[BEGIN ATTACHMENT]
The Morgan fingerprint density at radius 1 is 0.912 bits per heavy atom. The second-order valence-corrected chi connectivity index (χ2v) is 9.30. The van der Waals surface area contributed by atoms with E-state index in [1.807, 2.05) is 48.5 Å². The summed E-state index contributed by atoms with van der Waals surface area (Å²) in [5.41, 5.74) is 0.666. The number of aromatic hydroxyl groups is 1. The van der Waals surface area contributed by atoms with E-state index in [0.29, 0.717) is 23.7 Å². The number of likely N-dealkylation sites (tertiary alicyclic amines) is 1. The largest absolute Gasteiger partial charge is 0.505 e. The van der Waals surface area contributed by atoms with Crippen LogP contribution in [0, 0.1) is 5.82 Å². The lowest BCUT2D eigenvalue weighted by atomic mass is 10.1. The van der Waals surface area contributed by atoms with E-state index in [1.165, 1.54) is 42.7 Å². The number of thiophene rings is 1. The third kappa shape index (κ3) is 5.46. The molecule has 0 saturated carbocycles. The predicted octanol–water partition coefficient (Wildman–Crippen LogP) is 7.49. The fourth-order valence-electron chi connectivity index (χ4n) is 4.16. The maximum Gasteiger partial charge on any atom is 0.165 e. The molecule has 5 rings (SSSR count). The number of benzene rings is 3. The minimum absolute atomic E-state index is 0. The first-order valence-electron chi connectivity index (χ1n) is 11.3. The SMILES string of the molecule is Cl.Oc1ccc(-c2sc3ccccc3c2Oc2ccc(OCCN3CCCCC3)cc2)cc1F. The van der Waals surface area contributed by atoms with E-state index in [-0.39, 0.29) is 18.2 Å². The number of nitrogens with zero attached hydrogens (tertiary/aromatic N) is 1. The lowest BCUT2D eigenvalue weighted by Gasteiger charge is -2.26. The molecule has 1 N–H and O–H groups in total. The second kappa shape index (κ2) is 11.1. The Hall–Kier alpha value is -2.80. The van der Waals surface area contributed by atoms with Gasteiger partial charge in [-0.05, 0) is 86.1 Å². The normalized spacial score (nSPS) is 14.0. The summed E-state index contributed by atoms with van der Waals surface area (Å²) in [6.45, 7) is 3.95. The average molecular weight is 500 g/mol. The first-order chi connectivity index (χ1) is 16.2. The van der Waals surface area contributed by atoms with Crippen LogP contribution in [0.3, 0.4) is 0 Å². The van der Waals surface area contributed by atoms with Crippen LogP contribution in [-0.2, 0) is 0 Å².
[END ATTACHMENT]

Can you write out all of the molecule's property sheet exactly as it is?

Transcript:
The Morgan fingerprint density at radius 1 is 0.912 bits per heavy atom. The second-order valence-corrected chi connectivity index (χ2v) is 9.30. The van der Waals surface area contributed by atoms with E-state index in [1.807, 2.05) is 48.5 Å². The summed E-state index contributed by atoms with van der Waals surface area (Å²) in [5.41, 5.74) is 0.666. The number of aromatic hydroxyl groups is 1. The van der Waals surface area contributed by atoms with E-state index in [0.29, 0.717) is 23.7 Å². The number of likely N-dealkylation sites (tertiary alicyclic amines) is 1. The largest absolute Gasteiger partial charge is 0.505 e. The van der Waals surface area contributed by atoms with Crippen LogP contribution in [0, 0.1) is 5.82 Å². The lowest BCUT2D eigenvalue weighted by atomic mass is 10.1. The van der Waals surface area contributed by atoms with E-state index in [1.165, 1.54) is 42.7 Å². The number of thiophene rings is 1. The third kappa shape index (κ3) is 5.46. The molecule has 0 saturated carbocycles. The predicted octanol–water partition coefficient (Wildman–Crippen LogP) is 7.49. The fourth-order valence-electron chi connectivity index (χ4n) is 4.16. The maximum Gasteiger partial charge on any atom is 0.165 e. The molecule has 5 rings (SSSR count). The number of benzene rings is 3. The minimum absolute atomic E-state index is 0. The first-order valence-electron chi connectivity index (χ1n) is 11.3. The SMILES string of the molecule is Cl.Oc1ccc(-c2sc3ccccc3c2Oc2ccc(OCCN3CCCCC3)cc2)cc1F. The van der Waals surface area contributed by atoms with E-state index in [-0.39, 0.29) is 18.2 Å². The number of nitrogens with zero attached hydrogens (tertiary/aromatic N) is 1. The lowest BCUT2D eigenvalue weighted by Gasteiger charge is -2.26. The molecule has 1 N–H and O–H groups in total. The second kappa shape index (κ2) is 11.1. The Hall–Kier alpha value is -2.80. The van der Waals surface area contributed by atoms with Gasteiger partial charge in [-0.05, 0) is 86.1 Å². The normalized spacial score (nSPS) is 14.0. The summed E-state index contributed by atoms with van der Waals surface area (Å²) in [6.45, 7) is 3.95. The average molecular weight is 500 g/mol. The first-order chi connectivity index (χ1) is 16.2. The van der Waals surface area contributed by atoms with Crippen LogP contribution in [0.3, 0.4) is 0 Å². The van der Waals surface area contributed by atoms with Crippen LogP contribution in [-0.2, 0) is 0 Å².